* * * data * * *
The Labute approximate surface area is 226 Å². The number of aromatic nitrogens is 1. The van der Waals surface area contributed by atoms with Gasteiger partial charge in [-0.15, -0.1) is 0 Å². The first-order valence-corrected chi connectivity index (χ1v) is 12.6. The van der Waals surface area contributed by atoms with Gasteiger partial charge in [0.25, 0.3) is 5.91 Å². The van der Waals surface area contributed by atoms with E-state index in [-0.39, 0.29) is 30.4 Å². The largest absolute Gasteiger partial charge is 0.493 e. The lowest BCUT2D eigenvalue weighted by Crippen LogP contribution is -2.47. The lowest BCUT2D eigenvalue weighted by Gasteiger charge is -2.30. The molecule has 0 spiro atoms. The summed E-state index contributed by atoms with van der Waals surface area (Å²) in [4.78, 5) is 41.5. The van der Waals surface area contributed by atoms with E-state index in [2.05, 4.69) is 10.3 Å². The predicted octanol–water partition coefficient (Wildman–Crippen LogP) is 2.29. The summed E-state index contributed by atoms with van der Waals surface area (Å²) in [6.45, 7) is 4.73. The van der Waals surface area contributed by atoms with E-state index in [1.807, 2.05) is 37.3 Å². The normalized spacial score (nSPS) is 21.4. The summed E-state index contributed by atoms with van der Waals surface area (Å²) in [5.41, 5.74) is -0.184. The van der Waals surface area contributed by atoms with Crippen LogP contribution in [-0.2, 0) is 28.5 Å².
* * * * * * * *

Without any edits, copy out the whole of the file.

The Labute approximate surface area is 226 Å². The number of aromatic nitrogens is 1. The van der Waals surface area contributed by atoms with Gasteiger partial charge in [-0.15, -0.1) is 0 Å². The first-order valence-corrected chi connectivity index (χ1v) is 12.6. The van der Waals surface area contributed by atoms with Gasteiger partial charge in [0.25, 0.3) is 5.91 Å². The van der Waals surface area contributed by atoms with E-state index in [-0.39, 0.29) is 30.4 Å². The largest absolute Gasteiger partial charge is 0.493 e. The lowest BCUT2D eigenvalue weighted by Crippen LogP contribution is -2.47. The lowest BCUT2D eigenvalue weighted by Gasteiger charge is -2.30. The molecule has 0 spiro atoms. The summed E-state index contributed by atoms with van der Waals surface area (Å²) in [4.78, 5) is 41.5. The van der Waals surface area contributed by atoms with E-state index in [2.05, 4.69) is 10.3 Å². The predicted octanol–water partition coefficient (Wildman–Crippen LogP) is 2.29. The summed E-state index contributed by atoms with van der Waals surface area (Å²) in [6.45, 7) is 4.73. The van der Waals surface area contributed by atoms with E-state index in [1.807, 2.05) is 37.3 Å². The normalized spacial score (nSPS) is 21.4. The summed E-state index contributed by atoms with van der Waals surface area (Å²) in [5.41, 5.74) is -0.184. The van der Waals surface area contributed by atoms with Crippen LogP contribution in [-0.2, 0) is 28.5 Å².